KUN2232 – Philosophies of the Visual
Philosophy has historically had a vexed and ambivalent relationship with making and spectating images. For Plato, the question about the image is imperative to understanding the connection between the sensible world of appearances and permanent and ideal being. Ever since Plato, Western philosophy has been tackling the paradoxical status of images as situated between being and nonbeing, truth and illusion, essence and appearance. The history of philosophy abounds in debates about what images can do to us; whether they merely deceive their beholders, or are able to disclose the real and the authentic. Philosophers have questioned the relationship between image and language, between showing and telling: can images articulate and analyse the world like language does, and are their epistemic possibilities more limited? Most recently, arguments have emerged that we should consider images as forms of thought in their own right, endowed with their own agency.
This course investigates such philosophical debates about the image, starting from the questions posed in ancient Greek philosophy and spanning both modern philosophy and recent discussions in art history and visual studies. The course focuses on three areas: 1) the relationship between image and truth; 2) the relationship between image and language; 3) the notion of “pensive images,” the idea that can images act as conditions, rather than as mere supports, of thinking. The course invites students to engage in close-analysis of both philosophical texts and artistic and others kinds of images from a range of historical periods.
After completion of the course students will:
- Be able to analyse, contextualise, historicize and theorize philosophical discussions about the nature and power of images
- Have comprehensive understanding of key philosophical debates about the relationship of image and truth as well as image and language
- Be able to perform in-depth analysis of philosophical discourses about images
- Prepare and deliver clearly argued and informed work
Students who are admitted to study programmes at UiO must each semester register which courses and exams they wish to sign up for in Studentweb.
If you are not already enrolled as a student at UiO, please see our information about admission requirements and procedures.
Recommended previous knowledge
It is recommended that you have passed 60 studiepoeng (equal to ECTS) in Art History, Aesthetics, Philosophy and/or Media studies before taking this course.
10 credits overlap with KUN4232 – Philosophies of the Visual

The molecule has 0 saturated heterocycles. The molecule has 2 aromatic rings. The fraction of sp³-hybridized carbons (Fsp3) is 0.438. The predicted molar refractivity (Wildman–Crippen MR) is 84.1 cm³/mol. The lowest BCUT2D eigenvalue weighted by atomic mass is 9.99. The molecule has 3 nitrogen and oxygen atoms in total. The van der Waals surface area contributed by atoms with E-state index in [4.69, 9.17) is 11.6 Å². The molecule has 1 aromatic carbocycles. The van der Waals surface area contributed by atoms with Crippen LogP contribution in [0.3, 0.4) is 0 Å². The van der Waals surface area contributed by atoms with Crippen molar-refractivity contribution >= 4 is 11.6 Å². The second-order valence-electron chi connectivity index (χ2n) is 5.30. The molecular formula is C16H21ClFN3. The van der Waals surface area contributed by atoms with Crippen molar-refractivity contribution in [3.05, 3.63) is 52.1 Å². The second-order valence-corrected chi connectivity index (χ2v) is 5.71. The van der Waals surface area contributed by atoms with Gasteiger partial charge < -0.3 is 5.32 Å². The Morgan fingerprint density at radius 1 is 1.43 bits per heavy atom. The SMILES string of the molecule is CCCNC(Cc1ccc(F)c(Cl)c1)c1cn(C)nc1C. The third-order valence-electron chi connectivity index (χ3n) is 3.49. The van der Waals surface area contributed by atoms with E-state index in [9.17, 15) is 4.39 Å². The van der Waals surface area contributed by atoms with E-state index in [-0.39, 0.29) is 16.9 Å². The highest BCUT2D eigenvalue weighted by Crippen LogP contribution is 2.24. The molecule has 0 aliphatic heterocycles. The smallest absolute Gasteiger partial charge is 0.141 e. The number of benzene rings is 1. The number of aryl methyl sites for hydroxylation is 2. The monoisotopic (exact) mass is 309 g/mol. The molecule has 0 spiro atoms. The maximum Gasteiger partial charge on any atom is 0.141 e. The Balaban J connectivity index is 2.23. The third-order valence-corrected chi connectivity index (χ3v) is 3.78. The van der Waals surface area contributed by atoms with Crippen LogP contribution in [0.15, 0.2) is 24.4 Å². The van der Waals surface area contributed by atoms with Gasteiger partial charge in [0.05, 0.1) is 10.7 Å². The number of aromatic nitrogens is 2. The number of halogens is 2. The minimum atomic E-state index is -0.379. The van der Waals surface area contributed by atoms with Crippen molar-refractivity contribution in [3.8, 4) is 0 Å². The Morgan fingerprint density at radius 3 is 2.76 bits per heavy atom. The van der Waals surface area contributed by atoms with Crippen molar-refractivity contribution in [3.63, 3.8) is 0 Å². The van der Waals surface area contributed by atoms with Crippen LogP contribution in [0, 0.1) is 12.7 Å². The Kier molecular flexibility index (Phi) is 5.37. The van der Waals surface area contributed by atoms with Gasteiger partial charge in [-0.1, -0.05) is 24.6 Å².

Classes consist of combined lectures and seminars (one session per week). Classes will primarily be held at Blindern Campus.
Students are required to be regularly present in classes, to actively participate in seminar discussion, and to give short presentations on assigned topics/texts.
Access to teaching
A student who has completed compulsory instruction and coursework and has had these approved, is not entitled to repeat that instruction and coursework. A student who has been admitted to a course, but who has not completed compulsory instruction and coursework or had these approved, is entitled to repeat that instruction and coursework, depending on available capacity.
The examination is a three-day digital home exam.
The length of the assignment should be 6-7 pages with 2,300 characters without spaces on each page and not including bibliography and notes. The exam can be answered in English, Norwegian, Danish or Swedish.
Submit assignments in Inspera
You submit your assignment in the digital examination system Inspera. Read about how to submit assignments in Inspera.
Use of sources and citation
Language of examination
You may write your examination paper in Norwegian, Swedish, Danish or English.
Grades are awarded on a scale from A to F, where A is the best grade and F is a fail. Read more about the grading system.
Explanations and appeals
Resit an examination
Withdrawal from an examination
It is possible to take the exam up to 3 times. If you withdraw from the exam after the deadline or during the exam, this will be counted as an examination attempt.
Special examination arrangements
Application form, deadline and requirements for special examination arrangements.
The course is subject to continuous evaluation. At regular intervals we also ask students to participate in a more comprehensive evaluation.
The Department's assessments of courses are available at our web-pages, but generally only in Norwegian